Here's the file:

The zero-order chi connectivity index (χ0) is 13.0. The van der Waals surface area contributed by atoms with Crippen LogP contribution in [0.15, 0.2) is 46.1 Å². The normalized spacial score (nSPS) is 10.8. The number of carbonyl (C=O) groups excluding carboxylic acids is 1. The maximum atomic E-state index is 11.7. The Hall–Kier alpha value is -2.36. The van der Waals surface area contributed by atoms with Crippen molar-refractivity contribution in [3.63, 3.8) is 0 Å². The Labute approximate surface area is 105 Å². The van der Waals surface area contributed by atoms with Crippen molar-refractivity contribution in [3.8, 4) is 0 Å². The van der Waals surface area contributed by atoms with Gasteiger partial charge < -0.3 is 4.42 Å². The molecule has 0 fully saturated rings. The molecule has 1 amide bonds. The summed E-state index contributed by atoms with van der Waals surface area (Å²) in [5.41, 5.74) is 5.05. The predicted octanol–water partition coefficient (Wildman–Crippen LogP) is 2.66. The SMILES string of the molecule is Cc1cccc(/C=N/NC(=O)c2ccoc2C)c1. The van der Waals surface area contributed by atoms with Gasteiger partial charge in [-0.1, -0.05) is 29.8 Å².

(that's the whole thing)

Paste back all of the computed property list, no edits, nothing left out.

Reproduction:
The zero-order chi connectivity index (χ0) is 13.0. The van der Waals surface area contributed by atoms with Crippen LogP contribution in [0.15, 0.2) is 46.1 Å². The normalized spacial score (nSPS) is 10.8. The number of carbonyl (C=O) groups excluding carboxylic acids is 1. The maximum atomic E-state index is 11.7. The Hall–Kier alpha value is -2.36. The van der Waals surface area contributed by atoms with Crippen molar-refractivity contribution in [3.63, 3.8) is 0 Å². The Labute approximate surface area is 105 Å². The van der Waals surface area contributed by atoms with Crippen molar-refractivity contribution in [3.8, 4) is 0 Å². The van der Waals surface area contributed by atoms with Gasteiger partial charge < -0.3 is 4.42 Å². The molecule has 0 fully saturated rings. The molecule has 1 amide bonds. The summed E-state index contributed by atoms with van der Waals surface area (Å²) in [5.41, 5.74) is 5.05. The predicted octanol–water partition coefficient (Wildman–Crippen LogP) is 2.66. The SMILES string of the molecule is Cc1cccc(/C=N/NC(=O)c2ccoc2C)c1. The van der Waals surface area contributed by atoms with Gasteiger partial charge in [-0.1, -0.05) is 29.8 Å².